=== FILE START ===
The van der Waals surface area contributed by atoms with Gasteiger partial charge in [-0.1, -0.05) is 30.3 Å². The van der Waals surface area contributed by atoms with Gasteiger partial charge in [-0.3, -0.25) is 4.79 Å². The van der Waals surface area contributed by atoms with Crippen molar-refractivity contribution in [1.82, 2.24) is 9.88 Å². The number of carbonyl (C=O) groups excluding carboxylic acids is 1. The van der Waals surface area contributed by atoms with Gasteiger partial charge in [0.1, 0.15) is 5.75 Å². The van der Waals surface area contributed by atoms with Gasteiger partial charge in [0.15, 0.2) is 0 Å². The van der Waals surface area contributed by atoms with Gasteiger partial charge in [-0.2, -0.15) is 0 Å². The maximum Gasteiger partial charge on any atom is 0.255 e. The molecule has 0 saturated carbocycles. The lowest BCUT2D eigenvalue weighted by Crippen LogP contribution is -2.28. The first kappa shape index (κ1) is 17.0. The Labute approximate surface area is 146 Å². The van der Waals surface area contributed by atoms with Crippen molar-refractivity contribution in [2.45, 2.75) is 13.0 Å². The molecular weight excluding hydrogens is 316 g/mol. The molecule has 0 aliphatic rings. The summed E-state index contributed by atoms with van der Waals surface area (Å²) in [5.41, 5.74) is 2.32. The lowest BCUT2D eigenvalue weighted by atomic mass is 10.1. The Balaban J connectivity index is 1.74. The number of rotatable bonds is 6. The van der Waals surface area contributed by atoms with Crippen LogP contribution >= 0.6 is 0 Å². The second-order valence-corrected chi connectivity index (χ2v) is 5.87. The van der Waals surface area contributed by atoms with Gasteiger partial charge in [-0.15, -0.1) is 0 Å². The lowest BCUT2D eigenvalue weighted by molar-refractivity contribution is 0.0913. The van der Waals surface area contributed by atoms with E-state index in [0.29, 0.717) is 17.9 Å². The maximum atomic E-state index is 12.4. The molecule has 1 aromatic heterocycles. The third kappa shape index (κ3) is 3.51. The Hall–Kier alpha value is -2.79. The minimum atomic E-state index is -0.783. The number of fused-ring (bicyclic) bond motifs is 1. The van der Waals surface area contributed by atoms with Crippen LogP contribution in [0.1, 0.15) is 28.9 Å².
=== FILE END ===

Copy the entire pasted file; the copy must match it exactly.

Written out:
The van der Waals surface area contributed by atoms with Gasteiger partial charge in [-0.1, -0.05) is 30.3 Å². The van der Waals surface area contributed by atoms with Gasteiger partial charge in [-0.3, -0.25) is 4.79 Å². The van der Waals surface area contributed by atoms with Crippen molar-refractivity contribution in [1.82, 2.24) is 9.88 Å². The number of carbonyl (C=O) groups excluding carboxylic acids is 1. The van der Waals surface area contributed by atoms with Gasteiger partial charge in [0.1, 0.15) is 5.75 Å². The van der Waals surface area contributed by atoms with Gasteiger partial charge in [0.15, 0.2) is 0 Å². The van der Waals surface area contributed by atoms with Gasteiger partial charge in [-0.2, -0.15) is 0 Å². The maximum Gasteiger partial charge on any atom is 0.255 e. The molecule has 0 saturated carbocycles. The lowest BCUT2D eigenvalue weighted by Crippen LogP contribution is -2.28. The first kappa shape index (κ1) is 17.0. The Labute approximate surface area is 146 Å². The van der Waals surface area contributed by atoms with Crippen molar-refractivity contribution in [2.45, 2.75) is 13.0 Å². The molecular weight excluding hydrogens is 316 g/mol. The molecule has 0 aliphatic rings. The summed E-state index contributed by atoms with van der Waals surface area (Å²) in [5.41, 5.74) is 2.32. The lowest BCUT2D eigenvalue weighted by atomic mass is 10.1. The Balaban J connectivity index is 1.74. The number of rotatable bonds is 6. The van der Waals surface area contributed by atoms with Crippen LogP contribution >= 0.6 is 0 Å². The second-order valence-corrected chi connectivity index (χ2v) is 5.87. The van der Waals surface area contributed by atoms with Gasteiger partial charge in [-0.15, -0.1) is 0 Å². The lowest BCUT2D eigenvalue weighted by molar-refractivity contribution is 0.0913. The van der Waals surface area contributed by atoms with E-state index in [0.29, 0.717) is 17.9 Å². The maximum atomic E-state index is 12.4. The molecule has 1 aromatic heterocycles. The third kappa shape index (κ3) is 3.51. The Hall–Kier alpha value is -2.79. The minimum atomic E-state index is -0.783. The number of fused-ring (bicyclic) bond motifs is 1. The van der Waals surface area contributed by atoms with Crippen LogP contribution in [0.1, 0.15) is 28.9 Å².